Both on this blog and on other sites I’ve visited, the question of historical accuracy in historical fiction has come up. As I said in one of my earlier blog posts, I think it’s the reader’s ultimate responsibility to check the accuracy of what he reads. Historical fiction, after all, is exactly that–fiction.
By saying that, however, I don’t mean to let writers off the hook, because I think that a writer of historical fiction has a responsibility not to distort known facts to suit her purposes—or at least if she does, to let the reader know what has been done. To me, it’s an ethical obligation. That’s not to say that it’s an obligation that should be forced upon novelists–it couldn’t be without imposing some degree of censorship, and that’s certainly not what I or any other sane author or reader wants.
Ideally, the marketplace would reward those novelists and other storytellers who adhere to this ethical code (and, by the same token, penalize those who don’t give a flip for accuracy). More often than not, it doesn’t. The historical inaccuracies of Braveheart, for example, have been pointed out countless times, and I doubt its producers have lost a penny as a result. (Hey, they even got my penny–through ratings figures–the other night.) And readers, of course, don’t always appreciate accuracy. Take a look at the Amazon reader reviews for Virginia Henley’s historical romance The Marriage Prize. Several readers gave Henley two- or one-star ratings simply because she followed history in killing off Simon de Montfort. Of course, romantic fiction has a convention where one doesn’t kill off the hero, but Montfort wasn’t the hero of this particular novel.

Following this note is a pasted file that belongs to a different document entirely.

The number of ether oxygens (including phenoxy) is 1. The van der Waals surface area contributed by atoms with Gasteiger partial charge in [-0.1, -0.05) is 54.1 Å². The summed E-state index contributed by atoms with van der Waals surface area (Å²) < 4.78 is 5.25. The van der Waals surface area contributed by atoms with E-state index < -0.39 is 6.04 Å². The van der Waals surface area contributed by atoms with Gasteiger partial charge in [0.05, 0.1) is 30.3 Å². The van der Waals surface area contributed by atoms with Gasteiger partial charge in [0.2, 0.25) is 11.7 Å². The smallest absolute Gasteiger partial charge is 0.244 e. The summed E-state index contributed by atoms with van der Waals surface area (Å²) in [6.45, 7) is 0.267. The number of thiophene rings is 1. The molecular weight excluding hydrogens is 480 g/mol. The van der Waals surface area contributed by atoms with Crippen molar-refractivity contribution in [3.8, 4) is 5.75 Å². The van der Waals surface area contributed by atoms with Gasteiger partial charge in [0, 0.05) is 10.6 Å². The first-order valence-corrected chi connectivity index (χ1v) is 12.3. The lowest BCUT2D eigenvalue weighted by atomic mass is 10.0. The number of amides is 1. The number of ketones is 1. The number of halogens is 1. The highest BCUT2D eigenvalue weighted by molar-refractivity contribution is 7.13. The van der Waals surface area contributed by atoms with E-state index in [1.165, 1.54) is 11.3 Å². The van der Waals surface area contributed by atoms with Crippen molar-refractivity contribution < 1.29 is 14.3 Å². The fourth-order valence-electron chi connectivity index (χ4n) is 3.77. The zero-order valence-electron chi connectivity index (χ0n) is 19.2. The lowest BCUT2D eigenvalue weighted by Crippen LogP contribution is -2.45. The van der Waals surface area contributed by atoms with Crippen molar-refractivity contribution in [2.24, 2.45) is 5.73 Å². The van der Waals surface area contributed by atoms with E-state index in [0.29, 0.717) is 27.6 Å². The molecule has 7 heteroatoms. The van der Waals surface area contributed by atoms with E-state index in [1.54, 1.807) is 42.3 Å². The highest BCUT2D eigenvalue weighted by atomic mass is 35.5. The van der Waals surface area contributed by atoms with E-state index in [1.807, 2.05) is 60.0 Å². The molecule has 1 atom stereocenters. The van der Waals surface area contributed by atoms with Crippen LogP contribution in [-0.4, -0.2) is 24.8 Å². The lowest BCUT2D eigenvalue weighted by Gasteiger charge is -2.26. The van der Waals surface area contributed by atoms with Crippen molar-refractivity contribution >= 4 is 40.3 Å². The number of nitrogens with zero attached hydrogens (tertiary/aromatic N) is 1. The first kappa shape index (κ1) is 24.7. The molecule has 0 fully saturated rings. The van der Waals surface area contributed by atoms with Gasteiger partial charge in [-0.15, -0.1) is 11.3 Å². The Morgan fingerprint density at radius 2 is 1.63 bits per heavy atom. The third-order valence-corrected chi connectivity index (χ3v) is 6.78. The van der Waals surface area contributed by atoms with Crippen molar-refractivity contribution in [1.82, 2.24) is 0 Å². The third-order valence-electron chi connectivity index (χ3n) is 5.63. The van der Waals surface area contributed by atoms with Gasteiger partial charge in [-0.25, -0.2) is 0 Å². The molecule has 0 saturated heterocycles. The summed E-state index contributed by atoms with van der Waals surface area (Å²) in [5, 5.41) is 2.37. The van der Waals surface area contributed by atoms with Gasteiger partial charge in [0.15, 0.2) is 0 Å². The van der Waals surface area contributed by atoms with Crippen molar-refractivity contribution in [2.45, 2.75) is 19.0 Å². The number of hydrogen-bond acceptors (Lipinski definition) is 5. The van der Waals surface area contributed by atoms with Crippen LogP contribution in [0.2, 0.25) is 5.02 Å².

There’s a core of readers who both want accuracy and appreciate it, however, and I’m one of them. How to make our voices heard? Post–on our blogs, on Amazon, anywhere. Praise an author when he makes an effort to be accurate, criticize him when he deliberately distorts and leaves the reader in the dark that he’s done so.
If nothing else, do this: Buy Mr. Accuracy’s books new, buy Mr. Inaccuracy’s books used.
That’ll show ’em.